Even now, I am confident that most people at The Times do not hold these views. Yet they are cowed by those who do. Why? Perhaps because they believe the ultimate goal is righteous. Perhaps because they believe that they will be granted protection if they nod along as the coin of our realm—language—is degraded in service to an ever-shifting laundry list of right causes. Perhaps because there are millions of unemployed people in this country and they feel lucky to have a job in a contracting industry. 

Or perhaps it is because they know that, nowadays, standing up for principle at the paper does not win plaudits. It puts a target on your back. Too wise to post on Slack, they write to me privately about the “new McCarthyism” that has taken root at the paper of record.

All this bodes ill, especially for independent-minded young writers and editors paying close attention to what they’ll have to do to advance in their careers. Rule One: Speak your mind at your own peril. Rule Two: Never risk commissioning a story that goes against the narrative. Rule Three: Never believe an editor or publisher who urges you to go against the grain. Eventually, the publisher will cave to the mob, the editor will get fired or reassigned, and you’ll be hung out to dry.

For these young writers and editors, there is one consolation. As places like The Times and other once-great journalistic institutions betray their standards and lose sight of their principles, Americans still hunger for news that is accurate, opinions that are vital, and debate that is sincere. I hear from these people every day. “An independent press is not a liberal ideal or a progressive ideal or a democratic ideal. It’s an American ideal,” you said a few years ago. I couldn’t agree more. America is a great country that deserves a great newspaper. 

None of this means that some of the most talented journalists in the world don’t still labor for this newspaper. They do, which is what makes the illiberal environment especially heartbreaking. I will be, as ever, a dedicated reader of their work. But I can no longer do the work that you brought me here to do—the work that Adolph Ochs described in that famous 1896 statement: “to make of the columns of The New York Times a forum for the consideration of all questions of public importance, and to that end to invite intelligent discussion from all shades of opinion.”

Ochs’s idea is one of the best I’ve encountered. And I’ve always comforted myself with the notion that the best ideas win out. But ideas cannot win on their own. They need a voice. They need a hearing. Above all, they must be backed by people willing to live by them. 



Tick Tock

By Patrick Van Roy On July 11th, 2020 at 12:55 pm

The never ending web of corruption by the Obama Administration gets bigger and stickier than ever.

It was in London that the whole Russia collusion caper began four years ago, so it seems only fitting that as the discredited probe enters its final phase that damning new evidence of the FBI’s failures would emerge back in England.

This week when a British judge ruled against the former FBI human source Christopher Steele, the decision delivered more than an order for the former spy’s company to pay damages to two Russian businessmen maligned by his dossier.

It also introduced new incontrovertible evidence that bolsters Attorney General William Barr’s and U.S. Attorney John Durham’s probe into whether the FBI engaged in misconduct and criminally deceived the Foreign Intelligence Surveillance Court to win permission to spy on the Trump campaign.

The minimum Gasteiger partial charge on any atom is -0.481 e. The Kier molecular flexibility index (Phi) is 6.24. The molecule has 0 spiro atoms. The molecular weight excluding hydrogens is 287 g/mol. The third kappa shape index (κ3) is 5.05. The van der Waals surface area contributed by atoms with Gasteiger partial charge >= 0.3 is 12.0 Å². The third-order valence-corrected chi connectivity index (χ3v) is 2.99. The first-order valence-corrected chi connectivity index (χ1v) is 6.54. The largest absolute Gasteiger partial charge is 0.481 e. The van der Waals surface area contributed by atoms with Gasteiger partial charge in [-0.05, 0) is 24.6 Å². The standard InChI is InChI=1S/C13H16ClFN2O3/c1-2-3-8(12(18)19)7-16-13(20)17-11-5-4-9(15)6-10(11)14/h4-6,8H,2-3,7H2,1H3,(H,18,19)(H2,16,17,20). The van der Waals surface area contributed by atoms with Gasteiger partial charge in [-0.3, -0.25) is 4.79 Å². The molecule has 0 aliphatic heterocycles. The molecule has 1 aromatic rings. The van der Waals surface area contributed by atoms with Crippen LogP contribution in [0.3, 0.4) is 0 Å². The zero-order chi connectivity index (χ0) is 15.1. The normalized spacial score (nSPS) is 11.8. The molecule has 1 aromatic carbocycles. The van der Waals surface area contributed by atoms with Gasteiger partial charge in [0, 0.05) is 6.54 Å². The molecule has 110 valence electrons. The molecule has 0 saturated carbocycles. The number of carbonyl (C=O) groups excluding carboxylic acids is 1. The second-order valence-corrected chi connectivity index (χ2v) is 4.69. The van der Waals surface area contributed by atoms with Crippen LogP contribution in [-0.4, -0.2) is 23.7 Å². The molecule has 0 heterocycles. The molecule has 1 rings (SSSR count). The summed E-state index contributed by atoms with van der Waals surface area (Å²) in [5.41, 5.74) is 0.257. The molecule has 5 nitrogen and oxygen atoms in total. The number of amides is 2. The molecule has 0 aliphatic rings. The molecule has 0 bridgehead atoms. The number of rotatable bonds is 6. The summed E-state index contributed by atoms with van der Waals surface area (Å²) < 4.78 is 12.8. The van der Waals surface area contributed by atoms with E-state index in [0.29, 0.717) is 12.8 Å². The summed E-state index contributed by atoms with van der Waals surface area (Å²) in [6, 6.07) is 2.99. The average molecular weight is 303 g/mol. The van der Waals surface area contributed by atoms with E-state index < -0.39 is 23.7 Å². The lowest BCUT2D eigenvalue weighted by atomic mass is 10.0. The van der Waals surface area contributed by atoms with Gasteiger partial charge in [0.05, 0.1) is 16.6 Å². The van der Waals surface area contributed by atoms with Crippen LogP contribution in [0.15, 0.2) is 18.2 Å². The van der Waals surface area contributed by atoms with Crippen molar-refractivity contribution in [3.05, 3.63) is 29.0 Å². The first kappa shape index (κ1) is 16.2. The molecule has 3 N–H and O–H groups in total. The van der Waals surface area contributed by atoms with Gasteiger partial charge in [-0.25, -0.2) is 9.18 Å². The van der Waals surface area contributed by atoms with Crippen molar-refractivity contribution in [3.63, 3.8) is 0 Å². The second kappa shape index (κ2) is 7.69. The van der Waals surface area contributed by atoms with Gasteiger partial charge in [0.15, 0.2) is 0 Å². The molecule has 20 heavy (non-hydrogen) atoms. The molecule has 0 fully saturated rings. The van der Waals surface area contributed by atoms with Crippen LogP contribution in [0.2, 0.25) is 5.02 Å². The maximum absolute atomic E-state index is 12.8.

Buried in Justice Mark Warby’s ruling were several new pieces of evidence that answer long lingering questions about just what the FBI knew, and when it knew it.

Warby’s lengthy ruling unearthed a gem of new evidence to answer the question: Steele kept his own notes of what he told FBI agents the first time he met them on July 5, 2016 in London to discuss his anti-Trump Russia research.

And, Warby revealed, the notes make clear that Steele told his FBI handlers from the get-go that the dossier’s “ultimate client were (sic) the leadership of the Clinton presidential campaign.”

So the FBI knew immediately that the dossier it used to justify a FISA warrant targeting the Trump campaign was a political opposition research product designed to help Clinton defeat her Republican opponent and did not divulge the connection.

and there is more.

The British evidence continues, noting that Steele openly admitted he was leaking to the news media while working for the FBI.

“Mr Steele admits briefing journalists about Orbis’ work, and the documentary evidence and cross-examination make it clear that, in and after late September 2016 he was heavily and enthusiastically involved in doing so,” the judge wrote.

Remarkably, one of the media outlets that Steele talked with was used by the FBI in the FISA warrant as independent corroboration for his dossier when in fact it was circular reporting.

Finally, Steele admitted in the court proceedings that he did little to verify information he got from sources and gave to the FBI unfiltered and unvetted. In fact, the court dissected just one of the many memos that made up Steele’s dossier and found five factually inaccurate, unverified statements.

So there it is admitted to, and proven FACT that the Steele Dossier was not only FAKE disinformation acquired by Steele from the Russian’s, but proof that the FBI knew the information was fake and presented it as evidence to the FISA Court. 


A Cultural War

By Patrick Van Roy On July 7th, 2020 at 3:55 pm

I have been doing my best for 20yrs now trying to provide an alternative view of events in the U.S. that you just don’t get from the MSM. The information that you do get is a one sided view delivered from an American Liberal perspective. That alone is a problem add to that the fact that Conservative and Liberal mean different things on each side of the Pond.

I am a voice of one, there is no one here on this site, or any site on that side of the Pond that you will get the American Conservative view. What you get is the Democrat Party view of America. A party that no longer supports either America or American Values.

I have been called a Liar and Delusional and those are the nice things.